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IRS headquarters, Washington, D.C. Reuters

A Senate hearing Tuesday morning on the Internal Revenue Service scandal could be the most acrimonious yet since such proceedings began last week, if not the most far-reaching. The Senate Finance Committee leadership on Monday sent a letter to the IRS requesting it turn over a broad range of communication on its heightened scrutiny of conservative groups between the last two election cycles.

Committee Chairman Sen. Max Baucus, D-Mont., and Ranking Member Orrin Hatch, R-Utah, want all documents of communication on the matter between IRS employees and White House staff, up to President Barack Obama.

Reports are that White House Counsel Kathryn Ruemmler was informed of the Treasury inspector general’s audit of the IRS as early as April 24. That’s more than two weeks before the report was released. According to The Associated Press, Ruemmler notified other senior staff, among them Denis McDonough, who serves as Obama’s chief of staff.

The White House says the president wasn’t aware of the IRS targeting of tea party groups until an official apologized on May 10 in advance of the report’s release less than a week later. Press Secretary Jay Carney has told the AP that Ruemmler was appropriate in not telling Obama of the audit and that no White House official interfered with it.

It wasn’t only the president who was kept in the dark. Based on the letter the committee sent to the IRS, it appears the agency failed to mention to lawmakers responsible for the nation’s revenue matters that it had inappropriately targeted conservative groups. When reports of the wrongdoing surfaced about two years ago, senators on the committee wrote then-IRS Commissioner Douglas Shulman, expressing concern.

The agency responded by giving a brief description of its procedures for processing tax-exemption applications, according to the letter. It didn’t mention subjecting the applicants to “intrusive and unwarranted scrutiny of their donor list and activities.”

“Targeting applicants for tax-exempt status using political labels threaten to undermine the public’s trust in the IRS,” the senators wrote. “Lack of candor in advising the Senate of this practice is equally troubling.”

The IRS has until May 31 to submit the information requested to the committee. Until then, here’s a preview of what to expect from Tuesday’s hearing:

Who Knew What And When?

This is the question that has been asked since the revelation that special scrutiny was applied to tea party and other conservative groups. In order to determine the facts for itself, the Finance Committee is requesting not only an explanation of how the IRS found out the improper practice was taking place. It also wants name, grade and title of agency supervisors, manager and officials who took part in, and approved the decision, and the actions they took after being informed. But the lawmakers aren’t stopping at agency heads. They want the same for all employees who gave the go signal to “be on the lookout” for political markers.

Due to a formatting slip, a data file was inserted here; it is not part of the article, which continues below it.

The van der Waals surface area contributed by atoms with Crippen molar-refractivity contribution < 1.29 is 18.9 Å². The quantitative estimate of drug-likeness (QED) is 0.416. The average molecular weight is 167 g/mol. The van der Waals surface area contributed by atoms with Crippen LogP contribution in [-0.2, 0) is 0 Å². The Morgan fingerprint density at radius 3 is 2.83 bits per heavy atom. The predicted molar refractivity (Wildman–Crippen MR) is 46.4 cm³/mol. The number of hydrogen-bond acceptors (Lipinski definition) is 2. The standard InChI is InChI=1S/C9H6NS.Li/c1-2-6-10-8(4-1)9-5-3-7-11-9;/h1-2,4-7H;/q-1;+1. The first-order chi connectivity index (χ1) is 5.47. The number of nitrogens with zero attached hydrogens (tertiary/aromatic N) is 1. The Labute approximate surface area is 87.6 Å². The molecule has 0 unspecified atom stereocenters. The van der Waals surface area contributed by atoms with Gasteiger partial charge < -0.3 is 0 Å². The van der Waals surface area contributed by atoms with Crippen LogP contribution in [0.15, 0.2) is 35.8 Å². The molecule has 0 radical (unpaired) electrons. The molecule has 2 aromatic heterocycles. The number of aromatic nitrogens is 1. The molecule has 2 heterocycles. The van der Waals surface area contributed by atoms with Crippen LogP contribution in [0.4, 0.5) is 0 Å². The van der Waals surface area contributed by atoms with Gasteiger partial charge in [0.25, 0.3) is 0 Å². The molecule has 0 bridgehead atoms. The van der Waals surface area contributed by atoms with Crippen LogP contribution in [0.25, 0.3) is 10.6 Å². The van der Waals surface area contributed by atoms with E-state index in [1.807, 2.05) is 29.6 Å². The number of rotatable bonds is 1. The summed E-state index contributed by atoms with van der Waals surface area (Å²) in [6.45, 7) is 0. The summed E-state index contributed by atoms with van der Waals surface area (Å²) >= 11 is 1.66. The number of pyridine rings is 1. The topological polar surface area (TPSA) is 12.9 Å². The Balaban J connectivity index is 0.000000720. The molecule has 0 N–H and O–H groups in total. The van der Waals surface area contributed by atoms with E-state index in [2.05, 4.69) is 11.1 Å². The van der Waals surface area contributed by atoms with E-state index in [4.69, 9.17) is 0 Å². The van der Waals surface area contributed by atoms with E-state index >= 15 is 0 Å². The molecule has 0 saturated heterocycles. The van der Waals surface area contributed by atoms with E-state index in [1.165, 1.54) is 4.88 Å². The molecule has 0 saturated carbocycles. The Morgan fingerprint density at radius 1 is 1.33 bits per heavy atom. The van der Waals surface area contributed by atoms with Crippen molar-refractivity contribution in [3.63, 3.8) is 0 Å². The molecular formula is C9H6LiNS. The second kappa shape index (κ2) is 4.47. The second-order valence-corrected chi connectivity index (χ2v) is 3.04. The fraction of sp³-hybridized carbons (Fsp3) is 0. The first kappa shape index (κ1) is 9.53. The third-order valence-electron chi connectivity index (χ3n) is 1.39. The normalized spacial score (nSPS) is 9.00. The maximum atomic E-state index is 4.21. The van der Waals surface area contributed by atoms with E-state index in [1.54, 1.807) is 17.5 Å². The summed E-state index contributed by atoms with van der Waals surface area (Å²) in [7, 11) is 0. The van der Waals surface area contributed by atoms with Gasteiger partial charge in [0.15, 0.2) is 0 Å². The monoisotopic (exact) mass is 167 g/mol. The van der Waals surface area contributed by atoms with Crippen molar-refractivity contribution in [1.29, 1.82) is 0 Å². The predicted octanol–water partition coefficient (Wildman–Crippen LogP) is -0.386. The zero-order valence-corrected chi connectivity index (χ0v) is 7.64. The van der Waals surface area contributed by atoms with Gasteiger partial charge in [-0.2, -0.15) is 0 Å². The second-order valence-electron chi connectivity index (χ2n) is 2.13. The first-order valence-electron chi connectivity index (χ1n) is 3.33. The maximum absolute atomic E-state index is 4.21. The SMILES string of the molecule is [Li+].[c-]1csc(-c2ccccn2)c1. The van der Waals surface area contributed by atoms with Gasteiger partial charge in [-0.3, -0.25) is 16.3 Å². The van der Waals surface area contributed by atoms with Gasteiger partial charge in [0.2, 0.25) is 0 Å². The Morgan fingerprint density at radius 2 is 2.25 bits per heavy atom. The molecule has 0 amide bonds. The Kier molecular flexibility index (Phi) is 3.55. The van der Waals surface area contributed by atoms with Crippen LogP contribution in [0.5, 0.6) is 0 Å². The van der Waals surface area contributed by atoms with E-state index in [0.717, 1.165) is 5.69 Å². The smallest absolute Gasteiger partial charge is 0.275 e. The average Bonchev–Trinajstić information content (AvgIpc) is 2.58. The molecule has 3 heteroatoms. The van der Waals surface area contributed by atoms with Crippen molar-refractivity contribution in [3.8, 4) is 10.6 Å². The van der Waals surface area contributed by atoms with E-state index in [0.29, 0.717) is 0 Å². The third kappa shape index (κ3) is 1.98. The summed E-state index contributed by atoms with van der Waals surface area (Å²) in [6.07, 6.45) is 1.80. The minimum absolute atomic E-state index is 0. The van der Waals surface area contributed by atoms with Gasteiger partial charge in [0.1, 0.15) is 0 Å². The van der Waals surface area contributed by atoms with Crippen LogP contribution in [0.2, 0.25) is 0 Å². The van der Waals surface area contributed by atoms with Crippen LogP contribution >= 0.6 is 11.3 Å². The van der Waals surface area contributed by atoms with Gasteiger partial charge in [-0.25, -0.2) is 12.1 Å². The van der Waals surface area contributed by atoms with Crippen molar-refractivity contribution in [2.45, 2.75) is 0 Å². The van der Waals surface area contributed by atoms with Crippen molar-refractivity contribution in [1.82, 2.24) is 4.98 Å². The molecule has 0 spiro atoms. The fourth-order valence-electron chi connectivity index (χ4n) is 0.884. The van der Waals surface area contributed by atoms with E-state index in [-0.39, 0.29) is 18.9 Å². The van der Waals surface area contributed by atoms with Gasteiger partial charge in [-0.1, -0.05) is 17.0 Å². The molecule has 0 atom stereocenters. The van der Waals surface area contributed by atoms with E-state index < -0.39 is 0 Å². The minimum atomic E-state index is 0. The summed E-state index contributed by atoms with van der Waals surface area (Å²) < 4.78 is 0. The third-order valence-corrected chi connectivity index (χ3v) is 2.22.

Was There Any White House Involvement?

There is currently no proven link to Obama or any White House officials from the IRS scandal beyond that the legal counsel was informed of the report. Rather than relying on news reports, committee members want every piece of communication -- text or video or otherwise -- that any IRS employees had with anyone in the White House or Treasury Department since February 2010. They also want the names and titles of all IRS officials who were aware the that anyone on the White House or Treasury Department had knowledge of the targeting.

What Kind Of Training Did IRS Employees Have?

Whether it is political bias or pure incompetence on the part of low-level employees in the Cincinnati office, lawmakers want to know. They have requested a description of the training provided to employees who are responsible for reviewing tax-exemption applications since Feb. 1, 2010, and all training materials.

What Internal Policies Were Violated Or Later Changed?

Lawmakers want the IRS to submit information about its existing policies -- and every single version of said policy between February 2010 and July 2012. Baucus and Hatch are trying to determine if employees in the Determinations Unit violated agency policy when they singled out certain nonprofits for higher scrutiny. They also want to know the discipline, if any, meted out to those employees and who they are.